It includes demo versions, rehearsals and alternate takes of some of Mr. Dylan’s most celebrated songs, on the way to forging what he would famously call “that thin, that wild mercury sound” with “Blonde on Blonde.” The collection will be released Nov. 6.
Examples of systemic change include the American Revolution, the Russian Revolution, the Progressive Period, and the Civil Rights Movement. The systemic world today is not much like the Medieval Period.
While one should be wary of vast changes to traditional institutions, systemic change is often necessary, and frequently inevitable.
The activists, the altruistic, the convinced are those who seek power. They mean to rule, they believe that they mean to rule benevolently but make no mistake they mean to rule. It is but a slight shift to the further left than to rule by force because after all if you are trying to save humanity and humanity is resisting it is only right that you force them to do what is right. Marx and Lenin would be so proud of the Democrats and American left. It is not even possible to use the phrase "is the pope catholic" anymore in a joke or comment because it would appear that he is not, he is a committed Marxist which should be the antithesis of Catholicism.
It is a strange world we find ourselves in the president is a muslim who hides behind Christianity and the pope is a wanna be communist who hides behind Catholicism. Ask yourself why hide? If their philosophy is so good for people why hide behind what they hate?
They mean to rule!
Point taken - somewhat. Systemic change is not always a cure worse than the disease. I don't see the Civil Rights Movement as systemic, though people now feel it was that way because incremental changes can be meaningful. But Thurgood Marshall was extremely frustrated with the danger those in Dr. King's protests were put in, because he believed the victories were already being won, year after year, not by developing any new rights, but claiming and asserting ones already in place.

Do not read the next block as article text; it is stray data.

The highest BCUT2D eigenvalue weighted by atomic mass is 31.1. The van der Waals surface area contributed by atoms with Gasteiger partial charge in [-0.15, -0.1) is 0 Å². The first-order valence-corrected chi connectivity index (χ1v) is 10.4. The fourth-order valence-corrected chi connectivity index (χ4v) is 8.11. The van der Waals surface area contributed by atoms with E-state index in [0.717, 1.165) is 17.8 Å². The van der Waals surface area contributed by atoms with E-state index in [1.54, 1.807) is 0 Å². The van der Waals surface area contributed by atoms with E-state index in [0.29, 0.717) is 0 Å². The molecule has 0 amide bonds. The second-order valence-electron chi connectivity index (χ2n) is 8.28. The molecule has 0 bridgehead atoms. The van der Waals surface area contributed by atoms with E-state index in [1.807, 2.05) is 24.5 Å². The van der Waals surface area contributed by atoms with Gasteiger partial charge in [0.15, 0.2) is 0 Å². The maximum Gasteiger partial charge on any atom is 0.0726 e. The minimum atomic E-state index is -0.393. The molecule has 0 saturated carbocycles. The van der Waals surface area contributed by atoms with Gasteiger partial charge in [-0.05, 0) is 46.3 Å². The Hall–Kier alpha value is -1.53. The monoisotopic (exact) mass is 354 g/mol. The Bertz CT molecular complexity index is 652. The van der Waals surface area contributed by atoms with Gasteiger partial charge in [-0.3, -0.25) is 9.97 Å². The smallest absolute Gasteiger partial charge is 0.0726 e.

People feel that way, because it happened when they were coming of age.
Come to think of it, the American Revolution, while in many ways radical, was really just colonies seceding and adopting the ideas of the Bloodless Revolution of 1688, which were already largely in place as self-governance. It was the French Revolution that was more systemic - and that worked out less well.
Assistant Village Idiot
If the Civil Rights Movement resulted in systemic change, then please explain how George Wallace and Strom Thurmond, both of whom were once considered "moderate" Southern politicians who later made political hay by opposing the Civil Rights movement, both remained in elected office decades after the passage of the Civil Rights Act of 1964.
With systemic change, wouldn't both them have been booted out of office?
After all, Czar Nicholas and Kerensky didn't remain in power after the systemic change in Russia. Nor did the Loyalist Governors remain in power after the completion of the American Revolution. Interesting that Benjamin Franklin's son was a Loyalist Governor.
Gringo: If the Civil Rights Movement resulted in systemic change, then please explain how George Wallace and Strom Thurmond, both of whom were once considered "moderate" Southern politicians who later made political hay by opposing the Civil Rights movement, both remained in elected office decades after the passage of the Civil Rights Act of 1964.
It resulted in the overturning of generations of legal segregation. That's a change in the system.